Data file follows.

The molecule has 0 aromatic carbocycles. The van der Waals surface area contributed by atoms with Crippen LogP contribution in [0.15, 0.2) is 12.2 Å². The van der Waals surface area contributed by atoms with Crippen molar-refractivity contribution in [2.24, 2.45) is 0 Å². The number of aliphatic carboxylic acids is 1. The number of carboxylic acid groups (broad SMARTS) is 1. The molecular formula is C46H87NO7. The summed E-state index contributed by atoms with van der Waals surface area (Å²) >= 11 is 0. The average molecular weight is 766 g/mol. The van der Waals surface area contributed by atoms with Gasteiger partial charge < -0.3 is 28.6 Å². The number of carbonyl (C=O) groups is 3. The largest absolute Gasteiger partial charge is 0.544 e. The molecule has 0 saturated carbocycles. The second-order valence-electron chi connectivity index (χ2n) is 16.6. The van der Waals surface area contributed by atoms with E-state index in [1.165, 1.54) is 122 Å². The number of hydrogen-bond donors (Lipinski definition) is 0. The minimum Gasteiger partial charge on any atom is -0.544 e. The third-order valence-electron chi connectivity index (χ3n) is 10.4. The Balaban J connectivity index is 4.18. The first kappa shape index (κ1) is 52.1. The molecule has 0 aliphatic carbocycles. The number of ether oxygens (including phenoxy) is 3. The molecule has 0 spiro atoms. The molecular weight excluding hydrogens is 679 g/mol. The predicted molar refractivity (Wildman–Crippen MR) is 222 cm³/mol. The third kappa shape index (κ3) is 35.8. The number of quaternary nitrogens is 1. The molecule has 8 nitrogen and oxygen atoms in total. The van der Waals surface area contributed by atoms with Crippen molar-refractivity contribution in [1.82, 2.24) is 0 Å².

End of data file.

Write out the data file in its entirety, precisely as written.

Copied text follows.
The molecule has 0 aromatic carbocycles. The van der Waals surface area contributed by atoms with Crippen LogP contribution in [0.15, 0.2) is 12.2 Å². The van der Waals surface area contributed by atoms with Crippen molar-refractivity contribution in [2.24, 2.45) is 0 Å². The number of aliphatic carboxylic acids is 1. The number of carboxylic acid groups (broad SMARTS) is 1. The molecular formula is C46H87NO7. The summed E-state index contributed by atoms with van der Waals surface area (Å²) >= 11 is 0. The average molecular weight is 766 g/mol. The van der Waals surface area contributed by atoms with Gasteiger partial charge < -0.3 is 28.6 Å². The number of carbonyl (C=O) groups is 3. The largest absolute Gasteiger partial charge is 0.544 e. The molecule has 0 saturated carbocycles. The second-order valence-electron chi connectivity index (χ2n) is 16.6. The van der Waals surface area contributed by atoms with E-state index in [1.165, 1.54) is 122 Å². The number of hydrogen-bond donors (Lipinski definition) is 0. The minimum Gasteiger partial charge on any atom is -0.544 e. The third-order valence-electron chi connectivity index (χ3n) is 10.4. The Balaban J connectivity index is 4.18. The first kappa shape index (κ1) is 52.1. The molecule has 0 aliphatic carbocycles. The number of ether oxygens (including phenoxy) is 3. The molecule has 0 spiro atoms. The molecular weight excluding hydrogens is 679 g/mol. The predicted molar refractivity (Wildman–Crippen MR) is 222 cm³/mol. The third kappa shape index (κ3) is 35.8. The number of quaternary nitrogens is 1. The molecule has 8 nitrogen and oxygen atoms in total. The van der Waals surface area contributed by atoms with Crippen molar-refractivity contribution in [1.82, 2.24) is 0 Å².